The majority of "experts" with a Hall of Fame vote have decided that steroid use disqualifies a player from the hallowed baseball museum.
Their conclusion is based on the Hall of Fame's integrity clause that requires voters to consider a potential member's integrity and sportsmanship.
Some baseball writers, including Joe Posnanski, wonder if, in 15 or 20 years, fans will be still be eager to visit the Hall if players such as Barry Bonds, Roger Clemens, Mark McGwire, Alex Rodriguez, Ivan Rodriguez, Rafael Palmeiro and Manny Ramirez, all of whom have been linked to steroids and all of whom would be Hall of Famers based solely on performance, are never voted in.
No one has to worry. Americans have become used to being told what to think. If the media continue to excoriate those who should be Hall of Famers but are kept out for being associated with performance enhancing substances, Hall of Fame attendance will be unaffected. Bonds and Clemens will remain villains.
Baseball has turned a blind eye to some forms of cheating. Stealing signs is an excellent example of the double standard.
It’s acceptable for Solly Hofman of the 1908 World Champion Chicago Cubs, Charlie Dressen of the 1952 National League Champion Brooklyn Dodgers and Bob Turley of the 1958 World Champion New York Yankees to steal signs because they used their wits.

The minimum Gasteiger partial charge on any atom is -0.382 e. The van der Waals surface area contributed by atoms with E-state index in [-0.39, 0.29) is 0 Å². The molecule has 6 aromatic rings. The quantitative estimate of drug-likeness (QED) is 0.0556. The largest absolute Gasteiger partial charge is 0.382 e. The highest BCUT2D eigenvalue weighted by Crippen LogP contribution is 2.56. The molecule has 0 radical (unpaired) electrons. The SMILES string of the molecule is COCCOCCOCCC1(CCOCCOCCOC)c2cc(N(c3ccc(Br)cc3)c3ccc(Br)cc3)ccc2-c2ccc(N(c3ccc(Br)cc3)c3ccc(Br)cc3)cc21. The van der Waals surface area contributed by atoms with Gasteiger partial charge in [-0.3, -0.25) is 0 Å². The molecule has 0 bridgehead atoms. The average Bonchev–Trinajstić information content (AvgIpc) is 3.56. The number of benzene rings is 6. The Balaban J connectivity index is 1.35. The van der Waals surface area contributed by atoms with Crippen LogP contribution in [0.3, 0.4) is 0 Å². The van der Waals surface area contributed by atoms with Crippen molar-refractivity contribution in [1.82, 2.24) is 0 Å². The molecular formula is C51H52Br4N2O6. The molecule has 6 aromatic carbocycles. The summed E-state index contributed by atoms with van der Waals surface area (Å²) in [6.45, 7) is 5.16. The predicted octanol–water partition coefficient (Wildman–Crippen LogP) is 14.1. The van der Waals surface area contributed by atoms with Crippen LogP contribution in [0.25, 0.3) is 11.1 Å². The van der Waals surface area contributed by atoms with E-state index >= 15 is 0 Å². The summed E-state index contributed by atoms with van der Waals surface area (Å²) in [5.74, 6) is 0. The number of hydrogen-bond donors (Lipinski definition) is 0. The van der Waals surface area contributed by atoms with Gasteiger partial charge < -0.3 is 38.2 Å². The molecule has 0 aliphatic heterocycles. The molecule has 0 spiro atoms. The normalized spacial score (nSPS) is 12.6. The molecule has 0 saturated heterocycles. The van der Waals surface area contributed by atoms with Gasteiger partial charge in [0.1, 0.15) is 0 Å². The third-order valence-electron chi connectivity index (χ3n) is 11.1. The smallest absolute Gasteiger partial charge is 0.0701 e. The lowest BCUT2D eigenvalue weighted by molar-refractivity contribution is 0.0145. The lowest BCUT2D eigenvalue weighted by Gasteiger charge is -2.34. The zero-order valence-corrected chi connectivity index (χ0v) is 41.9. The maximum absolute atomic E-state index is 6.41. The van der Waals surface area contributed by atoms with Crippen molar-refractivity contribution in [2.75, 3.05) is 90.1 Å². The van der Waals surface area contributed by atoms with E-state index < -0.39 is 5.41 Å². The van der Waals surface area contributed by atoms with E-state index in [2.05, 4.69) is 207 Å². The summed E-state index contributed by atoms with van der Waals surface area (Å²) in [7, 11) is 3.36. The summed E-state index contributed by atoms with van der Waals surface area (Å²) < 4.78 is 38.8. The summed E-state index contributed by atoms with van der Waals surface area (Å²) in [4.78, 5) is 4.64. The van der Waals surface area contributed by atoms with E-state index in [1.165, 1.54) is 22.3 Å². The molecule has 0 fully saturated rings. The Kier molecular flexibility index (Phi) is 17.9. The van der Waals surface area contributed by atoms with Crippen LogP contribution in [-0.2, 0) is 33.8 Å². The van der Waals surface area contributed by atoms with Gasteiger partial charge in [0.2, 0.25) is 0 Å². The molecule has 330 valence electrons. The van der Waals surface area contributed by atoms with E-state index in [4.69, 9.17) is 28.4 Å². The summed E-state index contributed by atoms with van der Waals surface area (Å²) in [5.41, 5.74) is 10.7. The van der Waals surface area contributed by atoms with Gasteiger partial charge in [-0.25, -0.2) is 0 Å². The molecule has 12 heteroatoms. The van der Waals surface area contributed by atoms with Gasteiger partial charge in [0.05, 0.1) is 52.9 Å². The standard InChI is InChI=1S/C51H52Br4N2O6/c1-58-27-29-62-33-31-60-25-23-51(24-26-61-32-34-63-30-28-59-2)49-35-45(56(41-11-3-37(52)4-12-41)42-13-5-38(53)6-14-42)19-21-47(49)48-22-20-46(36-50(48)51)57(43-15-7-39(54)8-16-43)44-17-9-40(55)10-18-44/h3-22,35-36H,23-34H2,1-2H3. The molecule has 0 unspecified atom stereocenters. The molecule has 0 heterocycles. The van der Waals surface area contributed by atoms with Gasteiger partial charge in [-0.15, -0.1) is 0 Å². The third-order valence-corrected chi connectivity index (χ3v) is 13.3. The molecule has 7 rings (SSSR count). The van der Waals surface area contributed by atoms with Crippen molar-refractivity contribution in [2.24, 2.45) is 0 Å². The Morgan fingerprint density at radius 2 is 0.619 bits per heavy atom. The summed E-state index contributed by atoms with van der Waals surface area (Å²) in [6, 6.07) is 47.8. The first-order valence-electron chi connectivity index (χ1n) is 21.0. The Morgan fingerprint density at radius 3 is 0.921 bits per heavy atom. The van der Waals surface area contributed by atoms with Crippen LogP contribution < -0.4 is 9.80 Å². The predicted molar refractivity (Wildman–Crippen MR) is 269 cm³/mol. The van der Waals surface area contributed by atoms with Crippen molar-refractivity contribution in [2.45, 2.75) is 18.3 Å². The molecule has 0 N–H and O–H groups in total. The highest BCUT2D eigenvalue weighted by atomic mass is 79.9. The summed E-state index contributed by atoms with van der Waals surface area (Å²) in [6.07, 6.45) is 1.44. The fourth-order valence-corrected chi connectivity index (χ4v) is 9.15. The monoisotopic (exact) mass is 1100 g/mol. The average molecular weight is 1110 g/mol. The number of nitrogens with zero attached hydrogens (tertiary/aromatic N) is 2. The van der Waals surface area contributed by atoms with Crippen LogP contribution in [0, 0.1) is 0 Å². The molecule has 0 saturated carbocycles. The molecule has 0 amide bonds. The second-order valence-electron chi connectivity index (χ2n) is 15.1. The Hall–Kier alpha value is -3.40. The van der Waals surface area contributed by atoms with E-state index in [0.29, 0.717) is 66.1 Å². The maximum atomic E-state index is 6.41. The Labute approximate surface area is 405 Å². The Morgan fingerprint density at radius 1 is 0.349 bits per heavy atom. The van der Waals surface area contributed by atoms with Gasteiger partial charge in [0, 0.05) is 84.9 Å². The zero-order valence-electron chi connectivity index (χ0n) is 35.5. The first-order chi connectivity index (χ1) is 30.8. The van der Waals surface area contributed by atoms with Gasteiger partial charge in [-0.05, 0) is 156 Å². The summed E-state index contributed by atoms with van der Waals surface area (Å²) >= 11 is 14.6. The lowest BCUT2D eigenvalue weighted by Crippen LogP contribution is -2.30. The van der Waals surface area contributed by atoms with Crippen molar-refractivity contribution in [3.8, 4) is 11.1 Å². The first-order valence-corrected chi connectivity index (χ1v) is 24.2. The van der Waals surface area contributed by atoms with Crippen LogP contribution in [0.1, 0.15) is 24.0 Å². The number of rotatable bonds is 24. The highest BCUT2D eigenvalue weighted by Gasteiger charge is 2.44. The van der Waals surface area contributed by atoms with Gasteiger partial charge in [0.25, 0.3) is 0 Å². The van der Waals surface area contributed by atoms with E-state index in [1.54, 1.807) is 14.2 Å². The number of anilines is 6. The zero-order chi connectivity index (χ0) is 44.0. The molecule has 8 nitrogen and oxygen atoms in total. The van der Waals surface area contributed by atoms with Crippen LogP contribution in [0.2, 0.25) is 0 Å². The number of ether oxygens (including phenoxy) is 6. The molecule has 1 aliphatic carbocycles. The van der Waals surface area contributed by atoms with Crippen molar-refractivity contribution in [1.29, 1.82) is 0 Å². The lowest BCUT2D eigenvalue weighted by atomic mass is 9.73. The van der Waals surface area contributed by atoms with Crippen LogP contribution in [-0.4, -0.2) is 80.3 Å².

The 1951 New York Giants used mechanical means to steal signs during their miracle run to the pennant. Hoffman, Turley and Dressen are lauded for their skills.
The Giants stole the pennant. The Giants stole the pennant. The Giants stole the pennant.
Does it matter if a terrorist uses ricin or arsenic to achieve her goals?
Those who run the Hall of Fame, which is a private entity, as well as those who are in charge of Major League Baseball, are disingenuous with respect to the integrity clause.
Paul Molitor and Ferguson Jenkins have admitted to drug use, but each showed remorse. Transgressors who don’t show remorse must pay the price.
Gaylord Perry willingly cheated by using the spitball, while Don Sutton and the greatest pitcher in New York Yankees history cut baseballs. Whitey Ford told the world that he would cheat if it would lengthen his career.
During the Pittsburgh drug trials in the mid-1980s, former New York Mets and Pittsburgh Pirates first baseman John Milner testified that Willie Mays introduced him to a liquid amphetamine known as "red juice."
Who thinks Willie shouldn't be in the Hall of Fame?
After he retired, Tony Gwynn said that at least 50 percent of major leaguers used amphetamines.
Hey, the United States defenders of our freedoms use stimulants to enhance their freedom-fighting skills.
What does this all mean? It means that Bonds, Clemens, McGwire and any other Hall of Fame candidates must be judged on their records.
The ends justified the means.